Survey: MPs fear losing seats

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National Parliament of Solomon Islands
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By EDDIE OSIFELO

One of the main influences behind government’s proposal to defer the 11th parliament is the fear by some MPs that they would not be re-elected next election.

In the survey carried out by Transparency Solomon Islands, about 48 percent of the respondents strongly agree that this is one of the hidden agendas behind the proposed extension of the parliament term.

“Given the many controversial policies and decisions the DCGA Executive Government has made in the absence of an inclusive consultation process with the people, they fear not being re-elected.

“The extra year is needed to buy voters that have become disgruntled,” TSI said.

“Solomon Islands has experienced a very turbulent time with this leadership and people must be given their right to go to the polls and elect new representatives.

“It is about people, their economy empowerment and the education and health of the people of this country that is important, not the biased of temporary government and temporary group of politicians,” TSI said.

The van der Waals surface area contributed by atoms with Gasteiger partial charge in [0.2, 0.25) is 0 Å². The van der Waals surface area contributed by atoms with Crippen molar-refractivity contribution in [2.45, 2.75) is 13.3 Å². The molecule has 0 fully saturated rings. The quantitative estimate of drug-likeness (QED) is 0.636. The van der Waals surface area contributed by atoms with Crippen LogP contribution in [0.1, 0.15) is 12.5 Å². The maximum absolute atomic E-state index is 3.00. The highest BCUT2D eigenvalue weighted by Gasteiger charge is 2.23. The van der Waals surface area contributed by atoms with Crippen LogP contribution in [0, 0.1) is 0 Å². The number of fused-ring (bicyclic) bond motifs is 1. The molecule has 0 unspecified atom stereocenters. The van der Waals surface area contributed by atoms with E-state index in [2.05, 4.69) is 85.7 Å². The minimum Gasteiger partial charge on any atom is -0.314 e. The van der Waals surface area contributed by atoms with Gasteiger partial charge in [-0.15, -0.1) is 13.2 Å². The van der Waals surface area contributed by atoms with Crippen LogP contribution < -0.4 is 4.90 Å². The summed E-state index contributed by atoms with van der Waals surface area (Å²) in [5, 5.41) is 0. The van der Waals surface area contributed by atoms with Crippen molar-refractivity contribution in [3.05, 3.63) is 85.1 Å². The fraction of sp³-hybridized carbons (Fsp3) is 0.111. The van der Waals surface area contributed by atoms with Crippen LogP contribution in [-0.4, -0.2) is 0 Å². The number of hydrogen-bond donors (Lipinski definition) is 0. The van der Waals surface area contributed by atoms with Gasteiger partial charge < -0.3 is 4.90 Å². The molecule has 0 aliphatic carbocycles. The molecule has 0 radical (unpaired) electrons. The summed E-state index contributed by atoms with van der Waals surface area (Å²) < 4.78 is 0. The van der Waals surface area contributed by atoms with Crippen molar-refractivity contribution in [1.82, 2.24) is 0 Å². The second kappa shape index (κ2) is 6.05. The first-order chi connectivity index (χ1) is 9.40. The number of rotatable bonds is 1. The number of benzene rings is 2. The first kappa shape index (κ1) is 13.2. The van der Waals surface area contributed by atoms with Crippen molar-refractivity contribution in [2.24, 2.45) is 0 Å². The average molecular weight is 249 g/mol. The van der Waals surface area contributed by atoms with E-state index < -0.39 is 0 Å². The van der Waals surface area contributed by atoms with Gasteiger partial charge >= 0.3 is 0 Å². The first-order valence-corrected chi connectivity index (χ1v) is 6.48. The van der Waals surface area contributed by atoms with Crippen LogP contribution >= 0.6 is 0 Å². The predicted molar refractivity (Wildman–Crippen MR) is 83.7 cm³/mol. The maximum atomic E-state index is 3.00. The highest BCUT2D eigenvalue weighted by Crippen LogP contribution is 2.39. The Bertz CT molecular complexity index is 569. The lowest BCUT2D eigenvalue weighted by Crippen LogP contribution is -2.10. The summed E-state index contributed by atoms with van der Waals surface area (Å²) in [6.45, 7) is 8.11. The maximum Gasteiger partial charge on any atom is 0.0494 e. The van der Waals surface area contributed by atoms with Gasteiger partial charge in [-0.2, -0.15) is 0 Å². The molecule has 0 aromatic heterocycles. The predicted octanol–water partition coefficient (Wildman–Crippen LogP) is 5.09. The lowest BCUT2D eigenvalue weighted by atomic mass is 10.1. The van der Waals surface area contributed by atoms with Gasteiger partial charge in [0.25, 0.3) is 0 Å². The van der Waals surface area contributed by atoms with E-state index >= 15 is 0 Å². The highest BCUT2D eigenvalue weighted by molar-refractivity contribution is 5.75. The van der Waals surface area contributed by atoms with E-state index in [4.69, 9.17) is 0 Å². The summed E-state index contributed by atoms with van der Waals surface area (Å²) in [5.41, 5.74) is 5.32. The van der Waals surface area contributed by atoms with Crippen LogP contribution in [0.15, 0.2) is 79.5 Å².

The 25 percent who strongly disagreed with this being a good enough excuse to extend the parliament believe that the country needs a change of leadership.

“Naming citizens ‘Tom, Dick, and Harry’ is unacceptable.

“It is only at the election times that citizens have the opportunity to inflict punishment on their representatives – National General Elections must be held in 2023,” TSI said.

TSI said the country needs leadership that has a heart for the country and citizens.

TSI conducted the public opinion survey on the opinions and views of the citizens of this country on the proposed extension of the parliament from 4 to 5 years between March 16 to 1st April 2022.

The interviews were by phone, face to face and online reaching 1,248 respondents.

On Facebook group pages 930 respondents were reached. A total of 2,178 respondents participated in the survey.

Of the 1,248 respondents 42 percent are female, and 58 percent male.

On age cohorts 9 percent of the respondents are age groups 13-18 years (children), 50 percent are age group 19-34 years (youth), and 41 percent are age group are 34 plus years (adults).


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